[Question #7066] Clarification for Community

7 months ago
Hello Doctors:

Having had an issue and question regarding casual contact at Strip Clubs, and having read so many other questions here regarding the same issues, being licked, female hands on guy's genitals, etc, I did some looking in the archives and found the following from Doctor HHH:

3152 — I'm sorry you are having trouble believing or accepting the advice you have had. Cuts or sores on a stripper's (or anyone's) hands never transmit STDs. You are NEVER at risk for HIV or any STD unless your penis enters another person's vagina, rectum, or mouth. Period. There are no exceptoins.

and from Doctor EWH:

Condom protected sex is safe sex and neither French kissing, nor having your scrotum licked and sucked place you at risk for any STI.

If folks keep their contact to having scrotum licked, kissing, hand job, etc, that is, not putting your penis in the mouth, vagina and rectum of another person, can we assume we are not being put at risk of contracting STD or STI (herpes, gon, chlamidya, syphilis, HIV)?

I think if this rule is a good one to follow it would help a lot of the anxieties and concerns people have here.

Can you please comment here and let me / us here know if this is the gold standard rule to follow?
Edward W. Hook M.D.
Edward W. Hook M.D.
7 months ago

Welcome back to the Forum and, once again, thanks for your apparent commitment to safe sex.  It will keep you safe from STIs and HIV.  To rephrase your question, you are wondering if our opinions have changed in the intervals since we made these posts.  It is certainly reasonable to ask as for some topics, such as test performance, new knowledge has changed or recommendations.  This is not the case however for practices such as kissing, receipt of, or participating in masturbation, have your scrotum or other body parts licked without penetration. These remain no risk activities.  Over the past year, some investigators have suggested that persons with pharyngeal gonorrhea (and gonorrhea only) may transmit their infections to others through kissing however the topic remains quite controversial and most experts are skeptical that kissing (open-mouthed or "French" kissing) is a meaningful risk activity.  Certainly there is no known risk from closed mouth kissing.

I hope this reply is helpful to you.  I certainly would have no concerns related to the activities you mention.  EWH

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7 months ago
Thank you sir for your reply.

I think it is very clear, however, in doing the archives searching I did find a more recent post from Doctor HHH about some licking of body parts exposure someone had said and his answer which was he felt there was no risk did add this ==

But of course nobody can give a 100% guarantee that oral or saliva contact with intact skin carries zero risk of syphilis

The person posting had asked about Syphilis specifcally, but can we guess that Doctor HHH would have said the same about all STD/STIs?  And if so, is that different from your answer above ==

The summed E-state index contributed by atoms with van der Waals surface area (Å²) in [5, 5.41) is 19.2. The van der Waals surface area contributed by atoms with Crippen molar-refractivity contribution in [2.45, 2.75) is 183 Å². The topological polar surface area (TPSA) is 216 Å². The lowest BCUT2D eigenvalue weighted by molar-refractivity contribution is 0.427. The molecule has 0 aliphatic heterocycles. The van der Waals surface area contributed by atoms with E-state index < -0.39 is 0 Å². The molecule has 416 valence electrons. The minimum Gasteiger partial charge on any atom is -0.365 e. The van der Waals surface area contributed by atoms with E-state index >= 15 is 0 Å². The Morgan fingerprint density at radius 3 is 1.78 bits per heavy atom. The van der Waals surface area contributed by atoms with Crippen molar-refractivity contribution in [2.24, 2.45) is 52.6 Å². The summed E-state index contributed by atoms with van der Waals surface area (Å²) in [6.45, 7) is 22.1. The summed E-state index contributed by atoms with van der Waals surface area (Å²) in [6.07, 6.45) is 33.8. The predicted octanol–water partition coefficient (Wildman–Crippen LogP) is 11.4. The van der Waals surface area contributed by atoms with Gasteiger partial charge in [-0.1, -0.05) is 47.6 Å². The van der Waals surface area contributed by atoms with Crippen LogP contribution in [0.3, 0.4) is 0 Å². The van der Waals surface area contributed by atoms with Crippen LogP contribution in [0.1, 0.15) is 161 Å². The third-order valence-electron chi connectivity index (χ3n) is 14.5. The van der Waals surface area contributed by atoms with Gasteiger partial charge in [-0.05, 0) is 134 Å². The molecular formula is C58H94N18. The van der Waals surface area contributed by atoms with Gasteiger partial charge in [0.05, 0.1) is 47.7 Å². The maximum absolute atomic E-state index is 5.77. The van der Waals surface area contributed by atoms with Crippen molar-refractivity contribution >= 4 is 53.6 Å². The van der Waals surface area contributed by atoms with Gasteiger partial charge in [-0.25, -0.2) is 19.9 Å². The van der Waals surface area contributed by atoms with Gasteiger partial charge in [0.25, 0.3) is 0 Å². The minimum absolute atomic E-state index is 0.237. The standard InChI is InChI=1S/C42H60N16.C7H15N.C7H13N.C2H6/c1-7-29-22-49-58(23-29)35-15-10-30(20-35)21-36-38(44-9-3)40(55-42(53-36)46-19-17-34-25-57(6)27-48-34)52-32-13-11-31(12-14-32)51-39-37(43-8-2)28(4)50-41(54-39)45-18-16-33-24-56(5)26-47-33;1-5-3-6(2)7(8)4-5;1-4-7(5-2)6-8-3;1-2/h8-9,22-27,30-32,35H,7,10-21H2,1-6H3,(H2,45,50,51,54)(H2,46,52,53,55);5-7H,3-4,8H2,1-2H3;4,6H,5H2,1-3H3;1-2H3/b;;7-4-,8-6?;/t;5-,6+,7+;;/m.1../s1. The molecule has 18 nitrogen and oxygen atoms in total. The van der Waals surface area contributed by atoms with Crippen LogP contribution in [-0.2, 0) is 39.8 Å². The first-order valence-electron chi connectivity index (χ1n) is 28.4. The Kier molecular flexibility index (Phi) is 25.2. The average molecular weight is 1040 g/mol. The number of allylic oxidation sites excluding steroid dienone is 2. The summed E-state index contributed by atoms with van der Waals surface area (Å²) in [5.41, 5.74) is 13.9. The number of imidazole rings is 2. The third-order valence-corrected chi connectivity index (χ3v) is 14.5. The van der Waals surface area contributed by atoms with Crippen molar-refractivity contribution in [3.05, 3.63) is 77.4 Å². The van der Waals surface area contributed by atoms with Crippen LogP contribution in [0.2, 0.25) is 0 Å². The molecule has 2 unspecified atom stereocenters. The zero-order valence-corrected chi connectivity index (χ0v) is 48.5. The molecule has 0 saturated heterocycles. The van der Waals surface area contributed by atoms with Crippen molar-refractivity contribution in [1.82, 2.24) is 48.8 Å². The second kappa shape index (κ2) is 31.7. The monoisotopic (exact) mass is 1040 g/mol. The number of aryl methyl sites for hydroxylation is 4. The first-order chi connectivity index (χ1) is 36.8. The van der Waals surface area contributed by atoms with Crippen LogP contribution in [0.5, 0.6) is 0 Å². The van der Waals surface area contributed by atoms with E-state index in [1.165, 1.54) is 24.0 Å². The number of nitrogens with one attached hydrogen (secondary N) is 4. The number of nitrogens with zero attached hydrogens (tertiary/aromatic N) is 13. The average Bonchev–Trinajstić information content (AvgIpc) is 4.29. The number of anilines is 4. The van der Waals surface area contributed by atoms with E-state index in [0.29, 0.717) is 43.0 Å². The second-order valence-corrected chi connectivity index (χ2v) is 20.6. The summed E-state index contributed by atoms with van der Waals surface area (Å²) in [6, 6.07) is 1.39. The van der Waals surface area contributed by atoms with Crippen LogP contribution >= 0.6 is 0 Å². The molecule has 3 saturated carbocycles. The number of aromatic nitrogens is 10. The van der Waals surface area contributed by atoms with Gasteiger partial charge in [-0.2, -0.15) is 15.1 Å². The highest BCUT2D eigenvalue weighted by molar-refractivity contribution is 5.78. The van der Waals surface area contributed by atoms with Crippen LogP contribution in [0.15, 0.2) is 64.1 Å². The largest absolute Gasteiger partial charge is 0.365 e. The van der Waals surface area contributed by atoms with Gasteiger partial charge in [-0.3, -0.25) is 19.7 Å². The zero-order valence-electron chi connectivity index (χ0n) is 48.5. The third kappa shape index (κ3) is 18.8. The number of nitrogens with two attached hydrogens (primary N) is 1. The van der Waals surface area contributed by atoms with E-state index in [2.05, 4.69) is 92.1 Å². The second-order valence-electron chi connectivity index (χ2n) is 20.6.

This is not the case however for practices such as kissing, receipt of, or participating in masturbation, have your scrotum or other body parts licked without penetration. These remain no risk activities.

I suppose maybe what he meant is that nothing is 100% certain?

IF you can clarify here I believe that would help me and others fully understand thank you!

Edward W. Hook M.D.
Edward W. Hook M.D.
7 months ago
Thanks for your follow-up.  I think you are right, in science and medicine, nothing is 100% certain or, in other words, stuff happens.   As I said above however, and as I am sure Dr. Handsfield agrees, there is no meaningful risk from the activities you list.  However, just as we cannot be sure that you will not be struck by a meteorite falling from space today, we cannot be sure that sometime, somewhere someone might become infected through the sorts of exposures you describe.  I would put the probabilities of STI or HIV infection from these activities as about the same as the probability of your being struck by a meteorite.  This is just not something to worry about.  EWH
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7 months ago
Thank you yes that is wonderfully clear.

Since I have one more question I will use it for others as well -- I have read in this forum regarding finger prick 4th generation Alere Determine Ag/Ab tests given at Planned Parenthood and other STD clinics:

All existing HIV AgAb (antigen-antibody) blood tests ("4th generation", "duo", "combo", etc) are conclusive by  6 weeks after the last possible exposure. This includes Determine® and other rapid, fingerstick tests

Does this remain true:  IF one takes this test 6 weeks or more since any kind of exposure, is a negative results 100% conclusive and as accurate as any other test?

Thank you
Edward W. Hook M.D.
Edward W. Hook M.D.
7 months ago

Yes, I would certainly have confidence in the 6 week test results for the Alere Determine finger stick 4th generation test and would not feel the need for further testing after getting a result from testing performed more than 6 weeks after an exposure of concern.

Hope this helps.  As you note above, we provide three responses to each client's questions.  This is my 3rd response.  Thus this thread will be closed shortly without further replies.  Take care.  EWH

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